• But I never knew what I didn’t like. I was pretty. I was thin. But the person in that mirror was a stranger to me. 

  • The girl staring back at me wasn’t what I thought my reflection should be.

  • Can you imagine looking in a mirror and seeing a strangers face? Can you imagine how terrifying and confusing that would be?

  • In my early 20s I met a transman. I had never realised that female born people could transition to male. 

  • Genuinely. We had no internet in my house. I had no idea. 

  • I felt like my head was spinning.

  • I felt like I the world had kept the biggest secret from me. I felt sick. 

  • But I dare not consider why I had this reaction. Why this was making my mind spin. 

  • I married my wife in 2011. As a female couple.

  • I knew I should be happy and I was to an end. But I was also binge drinking heavily. Compartmentalising everything. Drinking more. 

  • We both wanted children. We set about talking to fertility clinics. Talking about who would “go first”. 

  • I knew I wanted children. My heart ached for them. But having a child call me “Mum?”. I felt sick. My brain just could not deal with it. The inner conflict burned inside me.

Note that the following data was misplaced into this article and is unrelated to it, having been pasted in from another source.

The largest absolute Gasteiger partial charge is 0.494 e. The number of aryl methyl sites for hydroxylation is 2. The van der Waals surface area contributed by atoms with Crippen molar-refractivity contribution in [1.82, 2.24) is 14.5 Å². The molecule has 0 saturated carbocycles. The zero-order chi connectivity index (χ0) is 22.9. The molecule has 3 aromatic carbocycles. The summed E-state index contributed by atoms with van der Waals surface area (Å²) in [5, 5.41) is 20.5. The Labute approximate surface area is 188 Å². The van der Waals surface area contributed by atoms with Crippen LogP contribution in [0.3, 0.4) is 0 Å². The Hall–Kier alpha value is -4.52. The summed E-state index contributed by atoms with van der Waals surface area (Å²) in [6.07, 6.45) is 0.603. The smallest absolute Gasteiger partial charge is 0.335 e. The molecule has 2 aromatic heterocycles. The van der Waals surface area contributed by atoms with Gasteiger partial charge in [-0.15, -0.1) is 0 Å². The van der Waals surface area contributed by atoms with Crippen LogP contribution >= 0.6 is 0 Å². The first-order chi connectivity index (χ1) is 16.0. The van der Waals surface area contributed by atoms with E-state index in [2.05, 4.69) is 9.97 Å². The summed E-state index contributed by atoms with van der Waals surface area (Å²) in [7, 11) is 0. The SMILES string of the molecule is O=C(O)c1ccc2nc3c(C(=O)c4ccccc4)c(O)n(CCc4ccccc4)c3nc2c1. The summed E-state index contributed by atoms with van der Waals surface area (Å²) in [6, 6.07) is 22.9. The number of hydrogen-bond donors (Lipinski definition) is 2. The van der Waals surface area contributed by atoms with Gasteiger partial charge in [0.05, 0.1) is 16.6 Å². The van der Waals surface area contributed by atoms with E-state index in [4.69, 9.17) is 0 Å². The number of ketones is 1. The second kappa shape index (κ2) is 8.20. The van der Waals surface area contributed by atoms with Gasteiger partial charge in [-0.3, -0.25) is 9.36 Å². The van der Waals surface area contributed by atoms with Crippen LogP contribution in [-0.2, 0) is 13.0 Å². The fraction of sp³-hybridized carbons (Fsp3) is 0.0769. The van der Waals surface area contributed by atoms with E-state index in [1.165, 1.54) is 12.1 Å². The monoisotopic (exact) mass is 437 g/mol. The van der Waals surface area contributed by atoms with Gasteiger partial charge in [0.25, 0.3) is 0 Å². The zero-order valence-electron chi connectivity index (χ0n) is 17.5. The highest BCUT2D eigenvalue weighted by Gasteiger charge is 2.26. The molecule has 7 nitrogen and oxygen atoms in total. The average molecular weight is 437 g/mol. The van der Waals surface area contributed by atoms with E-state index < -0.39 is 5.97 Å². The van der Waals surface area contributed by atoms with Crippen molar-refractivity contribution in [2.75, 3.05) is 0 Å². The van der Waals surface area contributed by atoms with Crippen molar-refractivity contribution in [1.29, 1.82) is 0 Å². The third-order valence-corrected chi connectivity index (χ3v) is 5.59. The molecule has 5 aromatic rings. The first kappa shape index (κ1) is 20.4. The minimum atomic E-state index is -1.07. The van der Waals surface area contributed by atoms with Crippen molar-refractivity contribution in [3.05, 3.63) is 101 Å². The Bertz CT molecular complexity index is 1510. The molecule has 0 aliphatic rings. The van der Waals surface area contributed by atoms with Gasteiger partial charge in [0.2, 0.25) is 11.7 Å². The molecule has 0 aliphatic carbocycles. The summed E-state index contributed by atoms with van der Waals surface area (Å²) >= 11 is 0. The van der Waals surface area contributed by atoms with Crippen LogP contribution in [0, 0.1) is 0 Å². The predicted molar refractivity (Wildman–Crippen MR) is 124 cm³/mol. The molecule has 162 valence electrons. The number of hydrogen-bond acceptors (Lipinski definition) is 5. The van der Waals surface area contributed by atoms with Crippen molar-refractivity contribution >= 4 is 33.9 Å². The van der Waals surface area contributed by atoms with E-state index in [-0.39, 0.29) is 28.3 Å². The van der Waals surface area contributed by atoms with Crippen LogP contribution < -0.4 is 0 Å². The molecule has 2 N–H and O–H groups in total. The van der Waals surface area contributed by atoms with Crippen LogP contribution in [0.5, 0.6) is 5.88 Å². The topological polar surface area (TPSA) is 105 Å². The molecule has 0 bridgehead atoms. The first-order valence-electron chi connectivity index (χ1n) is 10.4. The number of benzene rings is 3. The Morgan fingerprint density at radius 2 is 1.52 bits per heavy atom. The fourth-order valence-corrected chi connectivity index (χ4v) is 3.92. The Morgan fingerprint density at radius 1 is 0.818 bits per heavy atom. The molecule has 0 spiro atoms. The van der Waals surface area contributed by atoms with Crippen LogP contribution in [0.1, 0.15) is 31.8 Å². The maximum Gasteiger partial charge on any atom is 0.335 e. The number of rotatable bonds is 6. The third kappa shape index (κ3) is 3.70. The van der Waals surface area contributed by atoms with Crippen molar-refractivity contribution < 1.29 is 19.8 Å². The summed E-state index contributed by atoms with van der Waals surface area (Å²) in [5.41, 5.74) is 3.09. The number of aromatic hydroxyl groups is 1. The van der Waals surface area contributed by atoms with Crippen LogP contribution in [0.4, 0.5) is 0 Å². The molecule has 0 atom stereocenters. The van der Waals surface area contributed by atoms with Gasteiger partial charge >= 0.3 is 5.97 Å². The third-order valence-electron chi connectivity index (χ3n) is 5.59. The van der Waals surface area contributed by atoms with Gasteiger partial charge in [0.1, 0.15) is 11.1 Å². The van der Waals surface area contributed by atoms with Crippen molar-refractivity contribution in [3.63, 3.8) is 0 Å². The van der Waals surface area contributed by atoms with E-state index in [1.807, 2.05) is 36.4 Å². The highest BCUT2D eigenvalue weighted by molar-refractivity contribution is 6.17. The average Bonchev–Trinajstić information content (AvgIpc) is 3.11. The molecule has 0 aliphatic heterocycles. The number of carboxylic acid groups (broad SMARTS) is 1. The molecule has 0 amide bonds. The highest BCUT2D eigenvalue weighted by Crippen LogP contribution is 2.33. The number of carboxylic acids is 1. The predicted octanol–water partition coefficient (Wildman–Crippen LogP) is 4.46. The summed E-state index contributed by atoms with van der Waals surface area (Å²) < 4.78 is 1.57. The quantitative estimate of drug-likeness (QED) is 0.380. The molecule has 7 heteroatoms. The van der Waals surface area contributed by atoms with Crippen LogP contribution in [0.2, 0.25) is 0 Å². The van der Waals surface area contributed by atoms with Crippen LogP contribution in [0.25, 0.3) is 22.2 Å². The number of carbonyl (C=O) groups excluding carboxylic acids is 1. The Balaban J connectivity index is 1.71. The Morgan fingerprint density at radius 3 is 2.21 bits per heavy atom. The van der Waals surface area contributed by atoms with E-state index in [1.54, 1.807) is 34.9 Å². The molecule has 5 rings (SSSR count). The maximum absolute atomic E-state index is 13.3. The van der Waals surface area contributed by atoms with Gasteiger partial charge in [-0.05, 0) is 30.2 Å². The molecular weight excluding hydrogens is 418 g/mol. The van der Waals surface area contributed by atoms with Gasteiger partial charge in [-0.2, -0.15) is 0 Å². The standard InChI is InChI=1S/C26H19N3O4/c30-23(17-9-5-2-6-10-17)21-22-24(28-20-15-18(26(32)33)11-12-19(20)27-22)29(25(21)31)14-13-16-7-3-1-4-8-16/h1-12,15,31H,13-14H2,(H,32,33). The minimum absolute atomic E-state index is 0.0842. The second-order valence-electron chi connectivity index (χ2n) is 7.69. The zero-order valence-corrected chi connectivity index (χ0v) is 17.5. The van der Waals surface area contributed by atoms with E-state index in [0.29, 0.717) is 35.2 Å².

• Parking my car one day, still talking to myself about children, almost mindlessly. I thought of a toddler running down the hall toward me shouting “Dad”. 

  • The tears started. And they did not stop. I sat in my car, tears pouring down my face. Terrified. Angry. Angry that I had let myself dare to think about it. About giving myself permission to even consider transitioning. 

  • Shortly after that it all came out. She held me. She cried with me. She told me it would be okay. She would be my wife or my best friend. That I would not lose her, she would be by my side in whatever form I needed. Screenshot 2019-11-13 at 15.57.12

  • I got sober. And my wonderful wife began to explore how to begin my transition as I was terrified now I had said it out loud. I had read the comments on article, seen the hate. 

  • But deep inside me? Deep inside me, when I put the outside negativity aside, daring to think I could go down this road felt like the warmest, safest embrace. 

  • I transitioned. I lost some family. But we were intent on making our own. 

  • IUI was recommended. In our clinic it came in cycles of 3. 3 chances.